In the first White House press conference held with President Joe Biden, many noted that the second question was given to “PBS NewsHour” correspondent Yamiche Alcindor who has been previously criticized for breathless accounts of Biden and what she called “the super heros” of his cabinet. Alcindor raised the issue of the crisis at the border with a massive increase in unaccompanied minors. However, she framed her question as to whether Biden can resolve the “tension” of having people come to the United States because he is such a “moral” and “decent” person. One critic however objected that the question was unfair to Biden and based on disinformation. That of course was Jennifer Rubin, who has been repeatedly criticized for false postings from congressional hearings to court decisions to even Shakespeare. She even once attacked me for a theory that I did not agree with in a column that I did not write. However, during the week of the House hearing on calls for expanded censorship on the Internet of “disinformation and misinformation,” the ensuing disagreement between Alcindor and Rubin shows how fluid these concepts have become where Alcindor could be accused of spreading misinformation for just asking the question.
Biden was challenged for his statistical claims and even NBC News found that he was incorrect.
Alcindor prefaced her question by first giving Biden’s stated defense and then emphasizing the appeal of this moral character as the reason why parents are “trusting” him with their children:
“You’ve said over and over again that immigrants shouldn’t come to this country right now … That message is not being received/ Instead, the perception of you that got you elected — as a moral, decent man — is the reason a lot of immigrants are coming to this country and are trusting you with unaccompanied minors. How do you resolve that tension and how are you choosing which families can stay and which ones can go … and is there a timeline for when we won’t be seeing these overcrowded facilities run by CBP when it comes to unaccompanied minors?”
For critics, the question (and mild treatment of Biden by the media) was a continuation of the cushion of protection offered by the media. Indeed, before the press conference, both Post media columnist Margaret Sullivan and Rubin publicly discouraged reporters from being too tough on Biden in the press conference.
Even Alcindor’s fawning, convoluted question was too much for Rubin who objected that “Yamiche makes the statement unproven that his words set off the surge. This is factually wrong.” The problem for Rubin is that Alcindor made any connection at all between Biden and the surge. Rubin apparently believes that the media should have refused to make any such connection — unless it was to declare that such connections are factually wrong.
That led Alcindor to fire back that Rubin was ignoring widespread reporting that families are coming due to Biden: “Perhaps you haven’t interviewed migrants & asked them this Q, but reporting bears out what I said, which is that some migrants are coming because of the perception that Pres[ident] Biden is more humane & is allowing unaccompanied minors to stay. So unfortunately, you’re factually wrong.” (In addition, many immigrants are wearing teeshirt with Biden’s name on it and the Mexican President also said that Biden is the draw for the surge).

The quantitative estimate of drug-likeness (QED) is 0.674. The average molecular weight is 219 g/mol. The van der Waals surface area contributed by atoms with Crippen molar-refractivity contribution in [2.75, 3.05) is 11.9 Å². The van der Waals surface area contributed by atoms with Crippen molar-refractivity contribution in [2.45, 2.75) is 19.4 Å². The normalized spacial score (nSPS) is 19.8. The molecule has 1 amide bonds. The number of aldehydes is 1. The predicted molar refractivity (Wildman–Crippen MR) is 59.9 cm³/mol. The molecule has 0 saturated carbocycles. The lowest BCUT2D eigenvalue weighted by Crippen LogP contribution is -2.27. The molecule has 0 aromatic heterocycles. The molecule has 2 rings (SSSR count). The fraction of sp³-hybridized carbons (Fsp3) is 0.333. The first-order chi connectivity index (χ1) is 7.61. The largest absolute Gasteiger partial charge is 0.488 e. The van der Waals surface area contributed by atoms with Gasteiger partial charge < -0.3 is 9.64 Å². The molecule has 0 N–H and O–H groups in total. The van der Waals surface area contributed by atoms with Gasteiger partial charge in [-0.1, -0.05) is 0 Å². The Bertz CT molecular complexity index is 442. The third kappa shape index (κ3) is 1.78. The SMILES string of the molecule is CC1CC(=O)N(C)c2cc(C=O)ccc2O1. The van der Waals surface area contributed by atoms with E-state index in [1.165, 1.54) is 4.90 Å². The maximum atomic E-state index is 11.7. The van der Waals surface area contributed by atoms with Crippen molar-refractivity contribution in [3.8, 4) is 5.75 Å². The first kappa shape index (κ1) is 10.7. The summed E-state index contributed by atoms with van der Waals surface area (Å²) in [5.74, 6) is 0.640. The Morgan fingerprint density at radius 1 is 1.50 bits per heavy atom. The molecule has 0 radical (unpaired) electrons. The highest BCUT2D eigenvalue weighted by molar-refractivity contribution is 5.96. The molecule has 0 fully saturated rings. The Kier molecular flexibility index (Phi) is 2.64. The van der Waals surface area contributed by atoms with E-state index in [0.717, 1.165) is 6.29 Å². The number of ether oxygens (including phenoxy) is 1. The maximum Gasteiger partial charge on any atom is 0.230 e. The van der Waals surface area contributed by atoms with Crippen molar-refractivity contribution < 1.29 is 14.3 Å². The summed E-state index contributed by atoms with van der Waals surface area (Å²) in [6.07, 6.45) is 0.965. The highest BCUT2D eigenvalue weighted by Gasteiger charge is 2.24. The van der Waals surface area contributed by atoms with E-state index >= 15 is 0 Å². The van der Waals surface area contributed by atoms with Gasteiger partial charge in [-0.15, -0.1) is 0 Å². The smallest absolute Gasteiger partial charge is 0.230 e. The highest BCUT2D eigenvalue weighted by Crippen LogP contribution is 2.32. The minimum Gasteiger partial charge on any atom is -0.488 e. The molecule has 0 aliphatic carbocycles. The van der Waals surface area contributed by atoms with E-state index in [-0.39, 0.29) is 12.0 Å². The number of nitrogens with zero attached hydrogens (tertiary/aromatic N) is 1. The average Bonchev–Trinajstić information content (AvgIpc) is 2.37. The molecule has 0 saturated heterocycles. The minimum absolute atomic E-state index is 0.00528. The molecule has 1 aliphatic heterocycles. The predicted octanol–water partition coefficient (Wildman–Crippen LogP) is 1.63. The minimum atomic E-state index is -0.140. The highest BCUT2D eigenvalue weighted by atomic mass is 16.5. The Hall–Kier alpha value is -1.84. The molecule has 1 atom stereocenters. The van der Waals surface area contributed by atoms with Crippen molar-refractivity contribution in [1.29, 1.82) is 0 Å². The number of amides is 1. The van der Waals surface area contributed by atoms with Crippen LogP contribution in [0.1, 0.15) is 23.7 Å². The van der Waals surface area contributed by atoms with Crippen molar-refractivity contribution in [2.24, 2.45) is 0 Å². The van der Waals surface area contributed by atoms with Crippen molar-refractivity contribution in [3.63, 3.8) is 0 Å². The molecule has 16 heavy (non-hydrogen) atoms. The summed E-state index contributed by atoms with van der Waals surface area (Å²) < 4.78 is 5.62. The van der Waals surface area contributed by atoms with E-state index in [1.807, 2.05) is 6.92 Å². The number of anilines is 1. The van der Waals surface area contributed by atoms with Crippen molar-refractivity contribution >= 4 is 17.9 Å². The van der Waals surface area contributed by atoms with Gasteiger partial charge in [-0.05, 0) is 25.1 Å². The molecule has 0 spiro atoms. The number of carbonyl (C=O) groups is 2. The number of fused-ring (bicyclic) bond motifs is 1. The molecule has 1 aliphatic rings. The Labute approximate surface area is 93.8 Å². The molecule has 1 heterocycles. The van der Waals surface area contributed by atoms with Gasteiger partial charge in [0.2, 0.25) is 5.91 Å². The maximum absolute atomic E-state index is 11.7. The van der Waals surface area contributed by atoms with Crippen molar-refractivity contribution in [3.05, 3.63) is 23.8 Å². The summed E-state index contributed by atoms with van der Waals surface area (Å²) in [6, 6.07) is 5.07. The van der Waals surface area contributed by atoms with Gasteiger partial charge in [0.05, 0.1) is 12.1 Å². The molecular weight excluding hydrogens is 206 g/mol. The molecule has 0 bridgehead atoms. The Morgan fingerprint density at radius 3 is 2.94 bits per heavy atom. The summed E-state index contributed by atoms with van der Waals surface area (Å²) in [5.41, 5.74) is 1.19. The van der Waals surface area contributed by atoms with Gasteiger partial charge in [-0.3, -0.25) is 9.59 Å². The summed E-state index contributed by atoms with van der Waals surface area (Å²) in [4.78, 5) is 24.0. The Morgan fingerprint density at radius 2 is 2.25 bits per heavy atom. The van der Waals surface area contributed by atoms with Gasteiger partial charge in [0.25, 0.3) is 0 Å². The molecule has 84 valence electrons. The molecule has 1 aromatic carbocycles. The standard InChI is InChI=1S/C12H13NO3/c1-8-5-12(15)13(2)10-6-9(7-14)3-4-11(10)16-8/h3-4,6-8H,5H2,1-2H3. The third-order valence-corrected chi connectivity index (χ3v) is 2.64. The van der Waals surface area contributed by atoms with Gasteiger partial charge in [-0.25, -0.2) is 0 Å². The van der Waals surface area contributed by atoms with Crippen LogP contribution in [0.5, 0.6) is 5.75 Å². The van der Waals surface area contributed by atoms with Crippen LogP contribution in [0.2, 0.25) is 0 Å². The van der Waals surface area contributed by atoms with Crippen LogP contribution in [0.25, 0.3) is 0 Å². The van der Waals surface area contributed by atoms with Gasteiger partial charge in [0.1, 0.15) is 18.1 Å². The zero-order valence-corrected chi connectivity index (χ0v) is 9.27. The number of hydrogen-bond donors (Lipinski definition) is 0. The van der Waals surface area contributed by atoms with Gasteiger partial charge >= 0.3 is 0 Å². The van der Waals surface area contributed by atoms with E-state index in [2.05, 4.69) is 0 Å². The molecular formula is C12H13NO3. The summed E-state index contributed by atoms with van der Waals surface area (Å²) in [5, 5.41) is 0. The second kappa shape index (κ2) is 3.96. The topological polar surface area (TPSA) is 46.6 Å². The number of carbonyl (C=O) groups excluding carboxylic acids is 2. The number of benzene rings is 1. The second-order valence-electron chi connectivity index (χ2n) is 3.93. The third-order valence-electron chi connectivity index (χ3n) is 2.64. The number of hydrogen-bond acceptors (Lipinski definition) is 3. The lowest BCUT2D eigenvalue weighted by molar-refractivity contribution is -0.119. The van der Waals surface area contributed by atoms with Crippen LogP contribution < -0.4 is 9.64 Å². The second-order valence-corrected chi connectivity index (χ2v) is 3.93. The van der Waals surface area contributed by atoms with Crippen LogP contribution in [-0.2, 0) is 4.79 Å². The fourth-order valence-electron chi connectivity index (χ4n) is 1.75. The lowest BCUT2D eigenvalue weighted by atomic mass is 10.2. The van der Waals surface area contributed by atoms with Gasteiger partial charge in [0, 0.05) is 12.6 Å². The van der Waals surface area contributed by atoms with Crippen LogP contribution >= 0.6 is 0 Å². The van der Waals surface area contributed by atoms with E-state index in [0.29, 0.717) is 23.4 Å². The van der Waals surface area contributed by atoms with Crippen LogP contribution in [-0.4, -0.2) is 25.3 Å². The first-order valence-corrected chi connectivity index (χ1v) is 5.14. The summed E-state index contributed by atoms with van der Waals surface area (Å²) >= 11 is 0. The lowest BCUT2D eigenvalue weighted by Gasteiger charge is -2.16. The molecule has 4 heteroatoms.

My interest in the squabble is how it captures the seemingly endless flexibility of the terms “misinformation” and “disinformation.” Rubin believes that Alcindor was spreading false information, the basis for calls for increased censorship on the Internet. She fired back the Alcindor needs to read the news: “Perhaps you haven’t interviewed migrants & asked them this Q, but reporting bears out what I said, which is that some migrants are coming because of the perception that Pres[ident] Biden is more humane & is allowing unaccompanied minors to stay. So unfortunately, you’re factually wrong.”
The latest hearing followed the same pattern, as was evident in the prior hearing in which I testified.Prior hearings have shown that censorship is now a touchstone for Democratic politicians. That was evident in the Senate hearing with the Big Tech CEOs. Rather than addressing the dangers of such censoring of news accounts, Senator Chris Coons pressed Dorsey to expand the categories of censored material to prevent people from sharing any views that he considers “climate denialism.” Likewise, Senator Richard Blumenthal seemed to take the opposite meaning from Twitter, admitting that it was wrong to censor the Biden story. Blumenthal said that he was “concerned that both of your companies are, in fact, backsliding or retrenching, that you are failing to take action against dangerous disinformation.” Accordingly, he demanded an answer to this question:
“Will you commit to the same kind of robust content modification playbook in this coming election, including fact checking, labeling, reducing the spread of misinformation, and other steps, even for politicians in the runoff elections ahead?”
“Robust content modification” now includes “disinformation and misinformation” on a wide variety of subjects from climate change to election fraud to immigration to gender issues.
The difference is that objections to statements by figures like Alcindor are likely to be confined to Twitter while others are subjected to cancelling campaigns. Such “friendly fire” incidents however show the subjectivity of such labelings in our cancel culture.